On April 11, Amit Shah, the president of the Bharatiya Janata Party, declared that if re-elected, “every single infiltrator from the country, except Buddha [sic], Hindus and Sikhs”, would be removed.
The timing of Shah’s message is not just about anti-Muslim bigotry. It is fundamentally about reshaping how Hinduism is imagined and practiced by over a billion people.
This Indian election is a battle for the soul of India’s Hinduism – a topic often overlooked by international media coverage.
“India’s Hinduism” is not state-sponsored religion, but a religion with infinite dimensions experienced differently by all of its practitioners. In many ways, India’s elections are a fight – led by the country’s Hindu nationalist party – against the myriad Hinduisms which have seamlessly existed in the subcontinent for centuries.
The BJP belongs to an umbrella organisation called the Sangh parivar. The parivar consists of an array of political movements advocating Hindu nationalism, an ideology which constructs India as historically Hindu, positing a false historical equivalency between Indian and Hindu.
A clear assertion in this proposal is that India’s Hindus are all the same, that the natural divisions in practice and belief of Hindus are secondary to a monolithic Hindu identity.
As elections begin in India, the BJP will rely on this ideological vision. This time, the country’s diverse Hinduisms – the array of diverse Hindu traditions which vary on ethnic and regional lines – are in danger.
The parivar’s ideological roots can be traced to a number of intellectuals, foremost among them Vinayak Damodar Savarkar.
An atheist himself, Savarkar emphasised civilisational dimensions of Hinduism and propagated cultural unity among the descendants of Hindu culture. In Savarkar’s vision, Hinduism had been birthed on the subcontinent and thus its descendants were rightfully Indians; Muslims and Christians, with their holy lands in West Asia, were not Indian.
In his statement, Amit Shah articulated the same sentiment, revealing the depth to which Savarkar’s ideology has found resonance in the Hindu right-wing.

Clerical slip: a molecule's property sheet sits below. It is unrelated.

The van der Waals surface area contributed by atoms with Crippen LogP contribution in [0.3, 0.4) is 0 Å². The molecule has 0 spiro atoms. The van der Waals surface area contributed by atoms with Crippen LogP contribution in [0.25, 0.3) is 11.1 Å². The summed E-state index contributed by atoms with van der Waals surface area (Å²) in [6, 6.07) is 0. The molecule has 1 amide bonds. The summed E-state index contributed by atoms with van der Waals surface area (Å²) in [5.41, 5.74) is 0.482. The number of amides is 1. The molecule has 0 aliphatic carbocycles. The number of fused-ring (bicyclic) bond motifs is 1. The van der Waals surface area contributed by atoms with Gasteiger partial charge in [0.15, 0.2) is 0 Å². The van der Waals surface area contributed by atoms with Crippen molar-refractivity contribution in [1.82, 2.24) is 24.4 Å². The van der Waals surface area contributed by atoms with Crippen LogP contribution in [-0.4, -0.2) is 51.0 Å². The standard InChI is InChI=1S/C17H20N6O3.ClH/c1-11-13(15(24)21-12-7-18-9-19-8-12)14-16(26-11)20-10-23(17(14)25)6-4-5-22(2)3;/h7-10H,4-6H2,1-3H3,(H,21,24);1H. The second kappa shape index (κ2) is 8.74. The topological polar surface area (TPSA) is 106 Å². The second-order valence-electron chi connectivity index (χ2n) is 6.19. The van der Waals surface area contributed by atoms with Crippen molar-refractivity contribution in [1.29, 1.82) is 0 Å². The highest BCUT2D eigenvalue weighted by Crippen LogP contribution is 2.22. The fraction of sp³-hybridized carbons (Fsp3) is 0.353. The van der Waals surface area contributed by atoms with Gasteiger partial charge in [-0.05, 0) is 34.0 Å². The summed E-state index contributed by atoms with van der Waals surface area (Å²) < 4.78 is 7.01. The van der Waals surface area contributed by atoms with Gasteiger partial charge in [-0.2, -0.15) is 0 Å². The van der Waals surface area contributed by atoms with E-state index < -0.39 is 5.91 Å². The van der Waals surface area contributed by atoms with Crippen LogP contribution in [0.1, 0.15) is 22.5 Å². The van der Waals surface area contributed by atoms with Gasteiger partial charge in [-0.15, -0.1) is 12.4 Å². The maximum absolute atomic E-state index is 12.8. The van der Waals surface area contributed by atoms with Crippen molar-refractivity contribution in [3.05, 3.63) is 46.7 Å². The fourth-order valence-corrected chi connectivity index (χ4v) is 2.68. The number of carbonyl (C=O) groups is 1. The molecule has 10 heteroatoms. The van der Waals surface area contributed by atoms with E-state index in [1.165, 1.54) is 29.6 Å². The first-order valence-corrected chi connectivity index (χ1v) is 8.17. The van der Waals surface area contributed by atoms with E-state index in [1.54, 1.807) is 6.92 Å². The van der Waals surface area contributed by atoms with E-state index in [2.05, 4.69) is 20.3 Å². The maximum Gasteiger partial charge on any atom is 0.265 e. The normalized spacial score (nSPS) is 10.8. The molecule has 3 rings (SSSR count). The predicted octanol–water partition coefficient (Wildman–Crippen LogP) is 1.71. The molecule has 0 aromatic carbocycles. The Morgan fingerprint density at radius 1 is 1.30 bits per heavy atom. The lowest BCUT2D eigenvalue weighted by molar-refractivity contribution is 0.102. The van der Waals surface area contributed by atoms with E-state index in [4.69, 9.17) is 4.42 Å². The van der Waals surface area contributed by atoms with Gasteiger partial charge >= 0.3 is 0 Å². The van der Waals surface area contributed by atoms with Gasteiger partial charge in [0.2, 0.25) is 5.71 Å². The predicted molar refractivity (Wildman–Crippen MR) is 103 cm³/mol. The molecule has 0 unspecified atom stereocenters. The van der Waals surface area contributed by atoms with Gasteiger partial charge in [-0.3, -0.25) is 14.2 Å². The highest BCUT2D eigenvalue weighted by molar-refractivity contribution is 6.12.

Savarkar’s vision (best illustrated in his monograph, Hindutva) called for a reshaping of how Hinduism was to be imagined and practiced by India’s Hindus. No longer was Hinduism (in of itself a problematic word) a catch-all term for pietistic traditions mediated through regional and ethnic subjectivity, but a monolith political movement through which Hindus protected their culture and restored their rightful place in the nation.
Reacting to the possibility of a free India, Hindu organisations began to worry about the future of Hinduism. According to a recent paper by Milan Vaishnav at the Carnegie Endowment for International Peace, Hindu groups were concerned with the growing influence of Christianity and Islam. They thus sought to reform Hinduism, or rather reconcile it with modern demands.
Two distinct approaches emerged; the first summoned a Hinduism as a monolith pietistic tradition as it was imagined to exist in the “Vedic golden age”. The second, in an attempt to protect Hinduism from Christian and Muslim polemics, sought to reconcile Hinduism with modernity. Injunctions and interventions were made against idolatry, the mistreatment of women, and polytheism in an attempt to modernise Hinduism and rescue it from detractors, both internal and external.
Postcolonial India carved a space for Hindu nationalism to merge with officially secular institutions, a phenomenon which now appears to be ongoing in the country. The ease with which Hindu elements blur with secular institutions can be traced to the emergence of the aforementioned Hindu organisations.
Many intellectuals, viewing the Congress as the strongest political representative of free India, joined it and sought to influence it. Hindu elements, or those trends which seek a greater emphasis of Hindu norms continue to exist in the officially secular Congress, a phenomenon which has recently been on display as leaders of the Congress seek to eagerly prove their Hindu bonafides.
Those mistrustful of the INC in India’s pre-independence period created a separate organisation by the name of the Hindu Mahasabha. While the Mahasabha would start as an internal challenge to the INC, it soon emerged as a separate entity which challenged Gandhian ideas of nonviolence. Increasing factionalisation would soon lead to more factionalisation.